Forensic Science FAQ
Technology has made it a lot easier to tell whether the accusations against a defendant are true. If the prosecution says that you robbed a convenience store, but the store’s surveillance camera footage simply shows you making a purchase and then leaving—or does not capture you in the footage at all—then there is reasonable doubt as to your guilt.
GPS data and cell phone videos have been star witnesses in criminal trials. In some cases, evidence from a crime lab still plays an important role in criminal cases. Even if the prosecution says that the evidence clearly indicates your guilt, your lawyer might be able to argue that there are other possible interpretations of the data, or even that the prosecution mishandled the evidence, leading to inaccurate results of forensic tests.
A federal criminal defense lawyer can help you present a strong case, even if the prosecutors are convinced that the forensic evidence against you is a slam dunk.
Can DNA Evidence Be Wrong?
When analyzed correctly, DNA evidence can be very accurate. If prosecutors argue that DNA evidence connects you to a crime, you may be able to argue that investigators did not have the right to collect the evidence, or that they planted the evidence. The longer the DNA sample stays in the crime lab without being tested, the less accurate the testing is.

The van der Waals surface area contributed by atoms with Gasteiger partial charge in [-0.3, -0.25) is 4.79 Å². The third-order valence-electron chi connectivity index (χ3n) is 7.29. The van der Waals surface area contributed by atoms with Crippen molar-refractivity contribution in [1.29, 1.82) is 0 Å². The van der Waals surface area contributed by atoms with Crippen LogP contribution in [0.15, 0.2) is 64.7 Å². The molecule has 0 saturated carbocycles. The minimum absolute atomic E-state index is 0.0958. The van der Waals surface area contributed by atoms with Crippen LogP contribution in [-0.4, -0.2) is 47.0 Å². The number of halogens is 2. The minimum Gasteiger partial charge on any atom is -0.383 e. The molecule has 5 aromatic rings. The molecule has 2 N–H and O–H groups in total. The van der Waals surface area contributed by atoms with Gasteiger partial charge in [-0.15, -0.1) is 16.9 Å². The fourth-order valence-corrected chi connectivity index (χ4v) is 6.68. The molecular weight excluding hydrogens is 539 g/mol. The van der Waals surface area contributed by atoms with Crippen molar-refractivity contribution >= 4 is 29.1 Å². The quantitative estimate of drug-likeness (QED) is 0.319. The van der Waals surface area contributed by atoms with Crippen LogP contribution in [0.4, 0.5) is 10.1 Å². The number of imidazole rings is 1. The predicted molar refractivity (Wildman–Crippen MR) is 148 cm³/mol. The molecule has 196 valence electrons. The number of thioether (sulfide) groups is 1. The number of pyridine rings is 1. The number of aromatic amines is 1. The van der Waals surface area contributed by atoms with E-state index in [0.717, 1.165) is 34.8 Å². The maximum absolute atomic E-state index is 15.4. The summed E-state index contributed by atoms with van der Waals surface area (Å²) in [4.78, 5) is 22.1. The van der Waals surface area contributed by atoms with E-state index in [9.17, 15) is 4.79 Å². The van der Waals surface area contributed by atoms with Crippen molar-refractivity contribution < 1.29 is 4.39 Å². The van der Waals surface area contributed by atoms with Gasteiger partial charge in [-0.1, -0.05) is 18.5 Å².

What Can Go Wrong with Drug Testing Kits?
In plenty of cases, forensics labs have mixed up drug samples taken from crime scenes. As for field tests used as evidence in drug cases, they are notoriously inaccurate. In many cases, they cannot even tell the difference between controlled substances and ordinary household items.
Do Courts Still Use Fingerprints as Evidence in Criminal Cases?
Fingerprints are still admissible as evidence in criminal cases. Fingerprint evidence is not as specific as DNA evidence, but the use of computers to analyze fingerprints makes fingerprint evidence more reliable.
What Is the Daubert Standard?
In civil and criminal cases, Texas follows the Daubert standard regarding expert witness testimony. When a lawyer wants to summon an expert witness to testify about scientific or medical matters, the Daubert standard requires the judge to review the testimony that the witness plans to present, before letting the jury hear it, to ensure that it is not misleading. When expert witnesses cite published research to support their testimony, the research must clearly state its methodology and rate of error. The research must also be closely related to the case; expert witnesses may not cite animal studies in cases related to medical errors, for example.
A criminal defense attorney can help you persuade the judge to suppress certain pieces of evidence or persuade the jury that the evidence does not necessarily mean what the prosecution says it means.
Contact the Law Office of Patrick J. McLain, PLLC About Forensic Evidence
A criminal defense attorney can help you persuade the judge to suppress certain pieces of evidence or persuade the jury that the evidence does not necessarily mean what the prosecution says that it means. Contact the Law Office of Patrick J. McLain, PLLC in Dallas, Texas to discuss your case.
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